Thus, defendant Reisman's motion for summary judgment on the ground that plaintiff's complaint is time barred is denied.
Failure to State a Cause of Action
In reviewing a complaint for dismissal under Rule 12(b)(6), the district court must accept the material facts alleged in the complaint as true and construe all reasonable inferences in the complaining party's favor. Hernandez v. Coughlin, 18 F.3d 133, 136 (2d Cir.); see Sykes v. James, 13 F.3d 515, 518-19 (2d Cir. 1993). The complaint may be dismissed only where "it appears beyond doubt that the [complainant] can prove no set of facts in support of his claim which would entitle him to relief." Id. (internal citations omitted); Frazier v. Coughlin, 850 F.2d 129, 129 (2d Cir. 1988).
A legal malpractice claim in the State of New York requires plaintiff to establish four elements: 1) existence of an attorney-client relationship, 2) negligence on the part of the attorney, 3) proximate cause, and 4) proof that, but for the alleged acts of malpractice, plaintiff would not have suffered the injury. See Sacco v. Burke, 764 F. Supp. 918 (S.D.N.Y. 1981); Ospina v. Booth, 1995 U.S. Dist. LEXIS 8981, 1995 WL 386485 (S.D.N.Y. 1995) (citations omitted).
Defendant Reisman argues that plaintiff has failed to meet the third and fourth requirement because Delli Bovi fails to allege facts to show that he would have prevailed in either the worker's compensation case or at the grievance hearing related to the termination of his employment "but for" the actions of defendant. Plaintiff recognizes certain defects in his complaint and has, accordingly, submitted a cross-motion to amend his complaint to include allegations from which it may be inferred that, but for Goldstein's malpractice, the outcome of the grievance proceeding would have been different.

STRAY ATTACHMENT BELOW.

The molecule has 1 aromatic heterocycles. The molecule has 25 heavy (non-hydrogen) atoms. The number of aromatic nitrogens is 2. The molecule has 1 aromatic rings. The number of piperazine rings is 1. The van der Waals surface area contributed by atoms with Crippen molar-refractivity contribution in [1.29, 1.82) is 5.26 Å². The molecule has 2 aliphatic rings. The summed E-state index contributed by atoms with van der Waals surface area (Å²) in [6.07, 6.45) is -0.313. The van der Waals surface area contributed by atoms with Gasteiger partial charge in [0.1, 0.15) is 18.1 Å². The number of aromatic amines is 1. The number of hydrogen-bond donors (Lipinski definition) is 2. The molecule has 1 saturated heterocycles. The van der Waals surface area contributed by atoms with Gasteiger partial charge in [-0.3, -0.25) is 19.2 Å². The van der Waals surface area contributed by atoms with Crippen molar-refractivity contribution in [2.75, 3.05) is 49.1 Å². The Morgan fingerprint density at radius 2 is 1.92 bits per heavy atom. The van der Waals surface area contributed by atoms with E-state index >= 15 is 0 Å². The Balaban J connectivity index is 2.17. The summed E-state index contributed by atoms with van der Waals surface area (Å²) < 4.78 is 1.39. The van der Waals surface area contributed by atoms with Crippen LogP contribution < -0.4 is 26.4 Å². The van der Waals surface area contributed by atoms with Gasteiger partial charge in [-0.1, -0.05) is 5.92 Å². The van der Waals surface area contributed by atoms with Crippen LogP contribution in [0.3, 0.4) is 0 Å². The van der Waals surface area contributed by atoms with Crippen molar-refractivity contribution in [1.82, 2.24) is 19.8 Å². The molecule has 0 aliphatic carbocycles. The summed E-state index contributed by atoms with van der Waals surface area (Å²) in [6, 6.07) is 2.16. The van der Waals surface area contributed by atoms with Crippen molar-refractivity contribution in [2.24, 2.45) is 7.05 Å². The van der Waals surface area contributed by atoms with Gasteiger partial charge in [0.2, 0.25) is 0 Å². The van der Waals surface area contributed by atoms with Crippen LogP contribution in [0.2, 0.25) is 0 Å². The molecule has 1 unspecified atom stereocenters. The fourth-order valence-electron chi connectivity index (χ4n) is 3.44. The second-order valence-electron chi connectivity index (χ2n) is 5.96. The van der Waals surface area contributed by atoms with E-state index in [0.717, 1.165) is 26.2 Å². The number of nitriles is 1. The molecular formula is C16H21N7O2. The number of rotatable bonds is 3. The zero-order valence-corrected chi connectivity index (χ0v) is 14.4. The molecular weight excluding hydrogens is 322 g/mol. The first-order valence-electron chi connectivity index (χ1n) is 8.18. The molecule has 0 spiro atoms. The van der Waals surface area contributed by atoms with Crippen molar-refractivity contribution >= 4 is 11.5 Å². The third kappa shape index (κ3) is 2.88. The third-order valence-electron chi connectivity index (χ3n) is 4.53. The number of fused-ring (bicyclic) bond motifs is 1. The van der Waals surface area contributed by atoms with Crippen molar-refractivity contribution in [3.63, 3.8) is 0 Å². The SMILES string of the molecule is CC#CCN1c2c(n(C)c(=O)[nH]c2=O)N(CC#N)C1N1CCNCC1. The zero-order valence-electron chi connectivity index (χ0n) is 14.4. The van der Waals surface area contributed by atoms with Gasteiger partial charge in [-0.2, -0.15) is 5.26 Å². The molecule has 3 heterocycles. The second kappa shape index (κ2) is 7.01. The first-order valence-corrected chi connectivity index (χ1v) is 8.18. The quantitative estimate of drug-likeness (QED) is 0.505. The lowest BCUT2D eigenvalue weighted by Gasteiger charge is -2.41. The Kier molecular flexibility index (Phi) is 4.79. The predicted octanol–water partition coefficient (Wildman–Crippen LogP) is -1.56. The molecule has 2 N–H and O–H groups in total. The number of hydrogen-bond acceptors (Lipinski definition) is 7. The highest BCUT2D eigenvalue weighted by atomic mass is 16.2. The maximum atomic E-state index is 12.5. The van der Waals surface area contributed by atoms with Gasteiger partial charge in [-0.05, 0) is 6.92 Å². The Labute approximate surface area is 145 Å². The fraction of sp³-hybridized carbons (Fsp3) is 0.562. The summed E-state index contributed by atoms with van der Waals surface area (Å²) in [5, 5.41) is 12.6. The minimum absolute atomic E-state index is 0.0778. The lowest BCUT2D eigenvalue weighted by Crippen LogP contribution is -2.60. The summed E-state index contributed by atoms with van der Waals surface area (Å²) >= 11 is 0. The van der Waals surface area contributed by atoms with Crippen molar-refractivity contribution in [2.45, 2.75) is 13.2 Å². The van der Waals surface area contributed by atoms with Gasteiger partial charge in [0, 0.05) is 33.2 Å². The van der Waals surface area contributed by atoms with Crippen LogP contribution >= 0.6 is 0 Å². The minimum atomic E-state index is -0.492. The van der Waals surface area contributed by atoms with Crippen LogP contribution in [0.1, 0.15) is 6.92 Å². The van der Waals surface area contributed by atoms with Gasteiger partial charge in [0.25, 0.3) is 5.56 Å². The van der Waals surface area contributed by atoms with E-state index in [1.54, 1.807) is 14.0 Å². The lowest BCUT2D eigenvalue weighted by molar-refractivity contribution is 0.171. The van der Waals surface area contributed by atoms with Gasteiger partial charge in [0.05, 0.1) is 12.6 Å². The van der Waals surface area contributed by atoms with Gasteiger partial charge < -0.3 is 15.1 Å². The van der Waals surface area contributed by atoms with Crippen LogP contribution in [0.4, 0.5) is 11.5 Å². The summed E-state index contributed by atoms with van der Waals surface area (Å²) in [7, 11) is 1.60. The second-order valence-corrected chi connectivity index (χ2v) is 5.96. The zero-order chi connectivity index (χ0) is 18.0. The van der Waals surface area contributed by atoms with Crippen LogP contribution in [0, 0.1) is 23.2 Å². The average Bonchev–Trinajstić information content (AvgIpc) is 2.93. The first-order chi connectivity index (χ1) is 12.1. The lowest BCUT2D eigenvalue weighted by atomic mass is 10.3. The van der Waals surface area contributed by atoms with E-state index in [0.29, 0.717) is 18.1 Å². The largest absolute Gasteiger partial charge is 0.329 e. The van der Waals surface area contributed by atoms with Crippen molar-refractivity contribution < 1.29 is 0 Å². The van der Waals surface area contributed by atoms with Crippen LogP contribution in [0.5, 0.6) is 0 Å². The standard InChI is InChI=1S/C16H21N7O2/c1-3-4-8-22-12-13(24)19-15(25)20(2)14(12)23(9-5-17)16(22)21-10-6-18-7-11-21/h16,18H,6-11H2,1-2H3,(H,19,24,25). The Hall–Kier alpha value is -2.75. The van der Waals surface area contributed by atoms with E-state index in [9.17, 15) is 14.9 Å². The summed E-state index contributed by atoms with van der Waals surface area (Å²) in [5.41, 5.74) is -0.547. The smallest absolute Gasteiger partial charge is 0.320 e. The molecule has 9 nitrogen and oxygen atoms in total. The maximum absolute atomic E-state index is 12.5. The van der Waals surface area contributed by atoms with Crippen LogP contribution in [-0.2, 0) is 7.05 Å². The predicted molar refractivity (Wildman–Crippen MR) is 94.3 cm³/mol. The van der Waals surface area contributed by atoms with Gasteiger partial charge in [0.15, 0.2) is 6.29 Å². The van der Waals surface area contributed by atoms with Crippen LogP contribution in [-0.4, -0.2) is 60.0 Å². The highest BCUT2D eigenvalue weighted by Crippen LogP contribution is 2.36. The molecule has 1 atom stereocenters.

Rule 15(a) provides that leave to amend "shall be freely given when justice so requires." Furthermore, "in the absence of any apparent or declared reason -- such as undue delay, bad faith or dilatory motive on the part of the movant, repeated failure to cure deficiencies by amendments previously allowed undue prejudice to the opposing party ... futility of amendment, etc., -- the leave sought should, as the rules require, be freely given." Foman v. Davis, 371 U.S. 178, 9 L. Ed. 2d 222, 83 S. Ct. 227 (1962). Here, it appears that the amendment sought would fill the gap in plaintiff's pleadings that is the subject of this motion to dismiss. Defendant has not asserted that it would be prejudiced by any such amendment, and, indeed, it is already aware of the general nature of plaintiff's complaint.
For the reasons stated above, defendants motion to dismiss the amended complaint is granted, with leave for plaintiffs to file a second amended complaint within thirty days of the date of this opinion.
The docket clerk is directed to mail a copy of the within to all parties.
Dated: Brooklyn, New York
Dec 31, 1997
Charles P. Sifton
United States District Judge